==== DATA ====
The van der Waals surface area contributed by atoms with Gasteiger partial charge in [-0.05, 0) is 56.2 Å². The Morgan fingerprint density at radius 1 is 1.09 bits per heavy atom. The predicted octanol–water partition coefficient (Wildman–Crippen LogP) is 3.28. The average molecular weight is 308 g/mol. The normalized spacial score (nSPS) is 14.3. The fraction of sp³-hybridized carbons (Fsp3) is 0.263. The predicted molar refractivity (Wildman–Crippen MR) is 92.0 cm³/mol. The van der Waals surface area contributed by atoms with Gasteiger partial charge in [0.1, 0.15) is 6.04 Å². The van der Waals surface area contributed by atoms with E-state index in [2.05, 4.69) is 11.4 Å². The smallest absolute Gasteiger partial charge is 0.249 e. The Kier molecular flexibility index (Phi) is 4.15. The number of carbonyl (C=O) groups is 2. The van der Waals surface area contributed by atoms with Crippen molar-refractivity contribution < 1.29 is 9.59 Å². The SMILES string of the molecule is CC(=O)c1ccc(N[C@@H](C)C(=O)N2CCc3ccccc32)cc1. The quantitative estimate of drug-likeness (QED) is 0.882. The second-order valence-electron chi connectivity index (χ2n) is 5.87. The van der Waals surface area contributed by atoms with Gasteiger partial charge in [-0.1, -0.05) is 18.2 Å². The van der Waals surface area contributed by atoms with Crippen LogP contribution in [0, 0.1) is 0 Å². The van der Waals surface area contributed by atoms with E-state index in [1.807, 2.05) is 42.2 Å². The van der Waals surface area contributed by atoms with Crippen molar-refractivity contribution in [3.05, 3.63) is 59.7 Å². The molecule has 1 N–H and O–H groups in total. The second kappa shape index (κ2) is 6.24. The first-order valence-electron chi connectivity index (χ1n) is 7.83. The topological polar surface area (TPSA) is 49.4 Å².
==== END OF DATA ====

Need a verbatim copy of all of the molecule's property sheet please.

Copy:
The van der Waals surface area contributed by atoms with Gasteiger partial charge in [-0.05, 0) is 56.2 Å². The Morgan fingerprint density at radius 1 is 1.09 bits per heavy atom. The predicted octanol–water partition coefficient (Wildman–Crippen LogP) is 3.28. The average molecular weight is 308 g/mol. The normalized spacial score (nSPS) is 14.3. The fraction of sp³-hybridized carbons (Fsp3) is 0.263. The predicted molar refractivity (Wildman–Crippen MR) is 92.0 cm³/mol. The van der Waals surface area contributed by atoms with Gasteiger partial charge in [0.1, 0.15) is 6.04 Å². The van der Waals surface area contributed by atoms with E-state index in [2.05, 4.69) is 11.4 Å². The smallest absolute Gasteiger partial charge is 0.249 e. The Kier molecular flexibility index (Phi) is 4.15. The number of carbonyl (C=O) groups is 2. The van der Waals surface area contributed by atoms with Crippen molar-refractivity contribution < 1.29 is 9.59 Å². The SMILES string of the molecule is CC(=O)c1ccc(N[C@@H](C)C(=O)N2CCc3ccccc32)cc1. The quantitative estimate of drug-likeness (QED) is 0.882. The second-order valence-electron chi connectivity index (χ2n) is 5.87. The van der Waals surface area contributed by atoms with Gasteiger partial charge in [-0.1, -0.05) is 18.2 Å². The van der Waals surface area contributed by atoms with Crippen LogP contribution in [0, 0.1) is 0 Å². The van der Waals surface area contributed by atoms with E-state index in [1.807, 2.05) is 42.2 Å². The van der Waals surface area contributed by atoms with Crippen molar-refractivity contribution in [3.05, 3.63) is 59.7 Å². The molecule has 1 N–H and O–H groups in total. The second kappa shape index (κ2) is 6.24. The first-order valence-electron chi connectivity index (χ1n) is 7.83. The topological polar surface area (TPSA) is 49.4 Å².